A Journey to IIAS
My first encounter with the IIAS was through The Newsletter. I remembered back when I was in college, I read several research and fieldwork articles by Southeast Asianists published in it. I still remember reading two articles on Islam and politics in Indonesia by Okamoto Masaaki and Ken Miichi, two Japanese scholars of Southeast Asia. Since then, I have followed IIAS’s activity and its many initiatives.
Fast forward to my time as a scholar in training during my PhD program at Northern Illinois University (NIU). My experience at NIU was kind of unique, since the push to prove myself as a “real” political scientist was there, but my colleagues and mentors also appreciated and encouraged those who still wanted to do the classic area studies research – deep fieldwork and archival works, interdisciplinary thinking, theorizing in and through Asia, that sort of thing. Once again, IIAS made an appearance in my trajectory. I became aware of IIAS’s book review series (then called as New Asia Books), the ICAS Conference, and the IIAS itself, including its fellowship program. I also contributed a book review for New Books Asia around that time.
Up until this point, my engagement with IIAS was still primarily dominated by technical concerns.
After I embarked on a career as an itinerant (non-tenure) scholar with ties to the Indonesian activist scene, I naturally searched for options, for jobs that would allow me to keep myself financially afloat while doing my research. Then IIAS appeared as a natural option. I applied for a 10-month IIAS fellowship in 2022 and was notified in December of the same year that I was selected as one of the fellows. I was elated!
I have come a long way in my career since my starting point as a clueless yet curious undergraduate student. The intellectual and social milieus of Asian Studies community, in which IIAS plays a significant part, have facilitated my growth, both personally and professionally. Okamoto Masaaki and Ken Miichi, scholars whose writings in The Newsletter I read as an undergrad, have both become my colleagues and mentors. My stay at IIAS so far has proved my impression of IIAS as a place to do social science and humanities research beyond the sometimes-suffocating pressure of professionalization in our respective disciplines (winking curiously at my political science colleagues). This is something that I never imagined possible to experience as a political nerd from Indonesia for whom English is a third language.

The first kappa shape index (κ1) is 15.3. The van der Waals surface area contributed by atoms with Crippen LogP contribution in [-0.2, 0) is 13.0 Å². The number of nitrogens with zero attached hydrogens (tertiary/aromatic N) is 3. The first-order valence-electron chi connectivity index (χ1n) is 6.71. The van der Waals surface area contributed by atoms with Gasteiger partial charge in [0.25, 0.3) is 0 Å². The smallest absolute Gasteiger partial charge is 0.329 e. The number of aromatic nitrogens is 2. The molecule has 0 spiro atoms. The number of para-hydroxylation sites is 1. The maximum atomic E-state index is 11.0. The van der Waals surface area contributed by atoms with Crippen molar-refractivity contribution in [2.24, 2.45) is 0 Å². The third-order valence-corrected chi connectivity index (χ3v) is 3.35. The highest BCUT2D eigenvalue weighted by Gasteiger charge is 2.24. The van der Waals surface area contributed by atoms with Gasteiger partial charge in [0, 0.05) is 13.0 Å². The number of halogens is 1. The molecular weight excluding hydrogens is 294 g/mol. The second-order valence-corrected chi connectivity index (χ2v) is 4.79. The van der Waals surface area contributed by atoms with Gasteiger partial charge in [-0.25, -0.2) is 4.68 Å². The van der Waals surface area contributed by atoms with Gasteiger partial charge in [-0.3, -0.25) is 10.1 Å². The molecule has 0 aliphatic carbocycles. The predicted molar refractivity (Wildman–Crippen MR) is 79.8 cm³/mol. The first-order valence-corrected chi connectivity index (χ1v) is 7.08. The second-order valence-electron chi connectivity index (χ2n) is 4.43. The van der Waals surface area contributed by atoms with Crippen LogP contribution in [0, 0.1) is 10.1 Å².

I am happy that my experimental project as a recovering political scientist-turned-theorist found a place at IIAS. Finding a group of colleagues who are interested in my weird project – a political theory of competing visions and forces of conservatisms in Indonesia (anti-communist intellectuals, neoliberal economists, and Islamist activists and celebrities) – is indeed encouraging. The eclectic formats for scholarship outputs and deliveries that IIAS expects from its fellows make my intersection with the institute fruitful. My IIAS affiliation had allowed me to give a talk on the specter of Edmund Burke in Indonesian conservative statecraft vision and discuss Trump’s right-wing populism with colleagues. The abundance of sandwiches, cakes, and snacks at the institute’s events and kitchen helps a lot too.
I hope that my remaining stay at IIAS will be productive (which will give me longer time to enjoy Dutch kaas and brood) and the Institute remains committed to the promotion of interdisciplinary, innovative, and rigorous Asian Studies amidst the pressure of neoliberalism and parochial professionalization on today’s academia. Three cheers for IIAS!